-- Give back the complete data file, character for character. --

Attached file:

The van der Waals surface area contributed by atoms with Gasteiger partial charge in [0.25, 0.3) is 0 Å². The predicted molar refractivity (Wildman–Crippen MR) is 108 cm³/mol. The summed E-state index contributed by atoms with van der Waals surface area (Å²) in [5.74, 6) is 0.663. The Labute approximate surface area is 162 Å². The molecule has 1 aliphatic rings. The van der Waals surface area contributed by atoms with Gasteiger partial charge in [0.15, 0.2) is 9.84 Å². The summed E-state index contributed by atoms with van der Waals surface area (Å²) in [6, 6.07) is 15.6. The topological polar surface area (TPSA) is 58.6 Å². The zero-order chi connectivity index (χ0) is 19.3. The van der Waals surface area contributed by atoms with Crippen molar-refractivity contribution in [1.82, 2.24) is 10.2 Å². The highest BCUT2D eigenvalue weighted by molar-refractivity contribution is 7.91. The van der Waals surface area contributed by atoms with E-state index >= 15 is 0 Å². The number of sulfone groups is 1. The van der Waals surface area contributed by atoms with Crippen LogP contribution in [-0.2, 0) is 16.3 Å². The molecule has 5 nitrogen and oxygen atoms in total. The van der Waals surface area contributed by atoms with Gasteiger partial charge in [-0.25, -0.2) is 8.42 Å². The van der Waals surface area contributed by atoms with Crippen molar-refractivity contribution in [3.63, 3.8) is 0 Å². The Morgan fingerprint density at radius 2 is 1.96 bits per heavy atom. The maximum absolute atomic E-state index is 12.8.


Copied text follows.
The van der Waals surface area contributed by atoms with Gasteiger partial charge in [0.25, 0.3) is 0 Å². The predicted molar refractivity (Wildman–Crippen MR) is 108 cm³/mol. The summed E-state index contributed by atoms with van der Waals surface area (Å²) in [5.74, 6) is 0.663. The Labute approximate surface area is 162 Å². The molecule has 1 aliphatic rings. The van der Waals surface area contributed by atoms with Gasteiger partial charge in [0.15, 0.2) is 9.84 Å². The summed E-state index contributed by atoms with van der Waals surface area (Å²) in [6, 6.07) is 15.6. The topological polar surface area (TPSA) is 58.6 Å². The zero-order chi connectivity index (χ0) is 19.3. The van der Waals surface area contributed by atoms with Crippen molar-refractivity contribution in [1.82, 2.24) is 10.2 Å². The highest BCUT2D eigenvalue weighted by molar-refractivity contribution is 7.91. The van der Waals surface area contributed by atoms with E-state index >= 15 is 0 Å². The number of sulfone groups is 1. The van der Waals surface area contributed by atoms with Crippen LogP contribution in [-0.2, 0) is 16.3 Å². The molecule has 5 nitrogen and oxygen atoms in total. The van der Waals surface area contributed by atoms with Gasteiger partial charge in [-0.25, -0.2) is 8.42 Å². The van der Waals surface area contributed by atoms with Crippen molar-refractivity contribution in [3.63, 3.8) is 0 Å². The Morgan fingerprint density at radius 2 is 1.96 bits per heavy atom. The maximum absolute atomic E-state index is 12.8.